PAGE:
Always setting more ambitious goals, he understood that traveling the world would constitute fertile material to grow and improve. In the second year of his internship, he spent some time in Berlin to take a training course. There he met a Brazilian neurosurgery director whose area of action was surgery of the skull base. He waited for the lecture break and spoke to the doctor who operates in Ribeirão Preto (State of São Paulo). He realized that the volume of work was such and the means so scarce that he had little help from his interns, ending up operating most of the time alone. It was then that Diogo offered to help someone unknown, on the other side of the world and bearing the cost himself. For three months, he realized that man has the ability to adapt to the greatest hardships, reinventing himself through the scenario that is set for him and finding the necessary solutions for each reality.
As the world is never enough for him, he was recently in Phoenix, USA, in one of the largest vascular neurosurgery centres, with Michael Lawton. There he learned to relativize time even more. He was inspired by a 56-year-old man who reached a pioneering level in the world’s vascular neurosurgery and whose schedules are carefully managed between surgeries, trips to the East, giving lectures, and managing, as CEO, the Barrow (Neurological Institute). For Diogo Belo,resting is a waste of time, postponing crucial moments of integrated thinking, the “bottom-up”, an ever higher thought for improvement as a doctor.
A spartan man regarding actions and thought, he does not defend individual glory, only “get value, and become more value for someone” and this is explained in the way he multiplies himself in actions and hours of work, or interaction with others .
As if it were the common routine of any human being, and for him it is, today he presents himself after a night of work in the emergency room, stopped for an hour to receive me and in another hour he will go to the operating theatre. On average, this group of neurosurgeons can work 100 hours a week.
Talking to this neurosurgeon was extremely opportune, when we were looking for answers to the questions that set the tone for us to write this month.
"Where are the people who are sick and who have disappeared from the streets and hospitals?" "What happened to hospital corridors that remain empty and silent?"
These were the questions we wanted to try to explain, but it became clear that we would learn much more than that.
A while ago you used an expression to describe the first year you did not enter medicine, saying: “one day I will be there”. Are you like this in everything you do?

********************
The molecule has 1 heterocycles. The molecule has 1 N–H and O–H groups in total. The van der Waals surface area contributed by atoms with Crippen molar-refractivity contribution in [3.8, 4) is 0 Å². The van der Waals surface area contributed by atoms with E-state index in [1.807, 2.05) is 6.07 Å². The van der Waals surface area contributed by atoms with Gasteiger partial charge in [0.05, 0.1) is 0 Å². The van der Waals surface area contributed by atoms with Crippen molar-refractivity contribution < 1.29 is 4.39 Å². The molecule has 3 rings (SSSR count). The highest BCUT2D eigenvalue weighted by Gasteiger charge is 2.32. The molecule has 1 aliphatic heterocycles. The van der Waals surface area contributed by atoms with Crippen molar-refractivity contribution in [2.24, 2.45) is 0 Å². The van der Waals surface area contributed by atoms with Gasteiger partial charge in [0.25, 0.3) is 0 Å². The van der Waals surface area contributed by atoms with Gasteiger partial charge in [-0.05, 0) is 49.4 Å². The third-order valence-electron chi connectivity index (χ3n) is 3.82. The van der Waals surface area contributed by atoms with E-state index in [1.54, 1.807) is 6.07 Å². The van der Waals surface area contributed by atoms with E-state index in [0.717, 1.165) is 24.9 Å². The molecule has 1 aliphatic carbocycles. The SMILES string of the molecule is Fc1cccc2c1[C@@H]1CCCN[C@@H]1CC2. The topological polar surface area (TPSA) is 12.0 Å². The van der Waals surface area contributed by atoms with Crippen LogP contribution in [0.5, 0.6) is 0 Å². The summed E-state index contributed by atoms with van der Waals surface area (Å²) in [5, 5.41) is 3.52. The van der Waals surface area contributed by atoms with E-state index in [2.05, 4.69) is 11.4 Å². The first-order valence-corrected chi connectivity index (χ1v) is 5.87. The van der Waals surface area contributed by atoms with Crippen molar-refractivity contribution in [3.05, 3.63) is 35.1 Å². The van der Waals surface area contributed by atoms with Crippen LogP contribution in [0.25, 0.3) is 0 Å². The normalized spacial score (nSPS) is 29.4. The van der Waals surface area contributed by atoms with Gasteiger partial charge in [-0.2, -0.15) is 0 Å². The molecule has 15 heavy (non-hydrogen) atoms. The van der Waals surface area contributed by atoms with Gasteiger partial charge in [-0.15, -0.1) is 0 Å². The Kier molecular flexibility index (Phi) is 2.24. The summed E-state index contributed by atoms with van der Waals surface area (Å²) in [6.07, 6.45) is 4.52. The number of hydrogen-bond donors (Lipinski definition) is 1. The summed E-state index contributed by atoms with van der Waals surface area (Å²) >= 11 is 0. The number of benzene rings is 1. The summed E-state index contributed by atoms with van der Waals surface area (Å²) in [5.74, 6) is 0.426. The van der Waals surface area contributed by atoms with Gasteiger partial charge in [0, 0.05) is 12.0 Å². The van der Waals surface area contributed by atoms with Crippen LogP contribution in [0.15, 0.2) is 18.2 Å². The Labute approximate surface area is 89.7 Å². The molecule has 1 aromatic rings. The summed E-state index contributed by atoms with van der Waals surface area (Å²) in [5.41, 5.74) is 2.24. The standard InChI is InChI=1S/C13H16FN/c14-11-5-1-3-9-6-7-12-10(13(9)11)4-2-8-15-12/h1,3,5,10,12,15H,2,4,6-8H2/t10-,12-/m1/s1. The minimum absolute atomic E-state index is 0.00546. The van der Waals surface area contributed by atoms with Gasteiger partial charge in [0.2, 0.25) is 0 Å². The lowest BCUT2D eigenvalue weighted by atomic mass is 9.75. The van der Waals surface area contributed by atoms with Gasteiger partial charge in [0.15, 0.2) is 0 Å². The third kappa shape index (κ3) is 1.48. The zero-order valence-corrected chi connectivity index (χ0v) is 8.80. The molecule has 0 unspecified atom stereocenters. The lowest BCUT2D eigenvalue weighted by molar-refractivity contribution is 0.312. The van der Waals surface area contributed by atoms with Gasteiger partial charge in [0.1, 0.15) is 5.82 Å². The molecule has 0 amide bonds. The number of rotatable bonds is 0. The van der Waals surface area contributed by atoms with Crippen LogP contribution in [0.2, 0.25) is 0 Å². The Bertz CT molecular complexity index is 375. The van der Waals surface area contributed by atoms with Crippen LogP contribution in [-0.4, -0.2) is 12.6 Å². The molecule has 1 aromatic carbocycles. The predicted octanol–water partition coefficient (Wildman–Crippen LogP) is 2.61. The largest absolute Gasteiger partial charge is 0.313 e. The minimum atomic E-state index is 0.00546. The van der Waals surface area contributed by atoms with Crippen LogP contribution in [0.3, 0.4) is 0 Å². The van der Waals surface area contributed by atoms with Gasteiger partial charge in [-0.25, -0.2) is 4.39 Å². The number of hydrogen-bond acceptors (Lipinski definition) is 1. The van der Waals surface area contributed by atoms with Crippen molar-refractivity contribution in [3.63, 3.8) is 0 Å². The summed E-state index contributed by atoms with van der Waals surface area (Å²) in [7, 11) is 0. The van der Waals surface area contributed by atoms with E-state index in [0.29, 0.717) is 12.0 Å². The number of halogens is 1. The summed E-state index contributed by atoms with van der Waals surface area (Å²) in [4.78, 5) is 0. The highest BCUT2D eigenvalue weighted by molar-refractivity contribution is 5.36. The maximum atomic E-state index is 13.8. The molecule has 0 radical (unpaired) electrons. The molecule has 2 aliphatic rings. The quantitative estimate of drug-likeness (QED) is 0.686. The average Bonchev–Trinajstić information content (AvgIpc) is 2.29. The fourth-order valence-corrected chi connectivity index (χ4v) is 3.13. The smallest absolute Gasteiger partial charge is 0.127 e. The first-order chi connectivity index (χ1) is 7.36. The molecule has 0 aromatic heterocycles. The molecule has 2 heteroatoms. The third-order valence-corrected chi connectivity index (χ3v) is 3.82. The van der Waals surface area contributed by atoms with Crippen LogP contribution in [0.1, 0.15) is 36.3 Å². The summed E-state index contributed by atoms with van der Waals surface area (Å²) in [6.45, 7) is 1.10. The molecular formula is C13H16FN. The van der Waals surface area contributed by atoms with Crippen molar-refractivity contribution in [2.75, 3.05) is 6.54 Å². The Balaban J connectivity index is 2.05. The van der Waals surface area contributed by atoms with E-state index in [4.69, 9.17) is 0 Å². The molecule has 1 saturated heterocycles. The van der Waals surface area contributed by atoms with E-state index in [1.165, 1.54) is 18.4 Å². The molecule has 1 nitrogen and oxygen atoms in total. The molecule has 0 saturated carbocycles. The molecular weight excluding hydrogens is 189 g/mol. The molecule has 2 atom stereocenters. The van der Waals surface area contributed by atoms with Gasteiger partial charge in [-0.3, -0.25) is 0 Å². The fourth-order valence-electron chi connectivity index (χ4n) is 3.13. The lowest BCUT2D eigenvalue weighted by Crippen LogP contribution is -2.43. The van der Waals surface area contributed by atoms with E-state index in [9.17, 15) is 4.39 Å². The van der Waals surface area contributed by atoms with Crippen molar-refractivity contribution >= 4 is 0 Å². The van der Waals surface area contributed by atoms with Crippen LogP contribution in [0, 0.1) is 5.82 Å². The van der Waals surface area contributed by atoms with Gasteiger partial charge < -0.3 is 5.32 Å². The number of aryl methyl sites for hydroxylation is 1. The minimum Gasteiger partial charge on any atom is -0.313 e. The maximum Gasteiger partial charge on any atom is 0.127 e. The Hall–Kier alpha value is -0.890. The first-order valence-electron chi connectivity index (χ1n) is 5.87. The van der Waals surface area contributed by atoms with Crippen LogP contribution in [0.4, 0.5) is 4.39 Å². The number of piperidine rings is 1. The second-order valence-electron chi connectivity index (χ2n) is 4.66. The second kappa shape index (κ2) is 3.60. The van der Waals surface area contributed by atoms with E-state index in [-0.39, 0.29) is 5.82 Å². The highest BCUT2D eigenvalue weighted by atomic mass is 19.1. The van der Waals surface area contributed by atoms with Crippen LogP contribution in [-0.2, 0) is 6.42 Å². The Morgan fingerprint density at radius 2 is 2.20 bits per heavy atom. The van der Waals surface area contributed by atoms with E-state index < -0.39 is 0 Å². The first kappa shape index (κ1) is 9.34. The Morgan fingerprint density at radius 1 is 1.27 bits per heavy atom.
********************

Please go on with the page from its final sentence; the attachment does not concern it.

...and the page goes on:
Diogo Belo: Always. I had a daily reminder where I visualized where I really wanted to go and that was always what I thought about. (he smiles)
Not resting is also part of that perseverance?
Diogo Belo: Our training is a boot camp, often compared by American magazines to a training similar to that of the Navy Seals, that is, we are used to extreme schedules. During the entire internship, we work for 24 hours non-stop and then we will operate. Please bear in mind that there are surgeries that last 7 or 8 hours, but that can reach 12 to 14 hours. It seems absurd, almost inhuman, doesn't it? But the truth is that what seem to be endless hours, nowadays it is almost natural to sleep only half an hour, an hour, take a shower and go to surgery for many other hours. The normal question that comes next is whether it makes a difference for a person to sleep well and be rested, or just to sleep for an hour.
So, a 6 hour sleep is too much.
Diogo Belo: It is. I never slept much. (he smiles) And it's not that I don't like it, but I've always tried to do everything except sleep. Even when feeling tired, if I had no medical activity the next day, I would leave and go training, for example. It's needed. And it is important to maintain some normality in our life.
And does the brain not collapse from tiredness? Does one also learn to control this?
Diogo Belo: Training makes us somehow control our brain. The difference between resting 6 hours, or just one, in linear surgery is not much. This is because a lot is based on bottom-up thinking. If the surgery follows repetitive procedures and does not go outside these linear steps, it is almost automatic. In more complex surgeries, top-down thinking comes into play, that is, the cortex has to think “very well, we are facing a different situation and we will have to act in a thoughtful and appropriate way”. And here our brain has to work differently. Of course, if I'm rested I can figure out 10 different ways to reach the same solution, if I'm deprived of sleep, maybe I have fewer options in front of me. It is as if the thought is “damaged”.
Is this exercise of great mental discipline what makes this Hospital a great Internship School?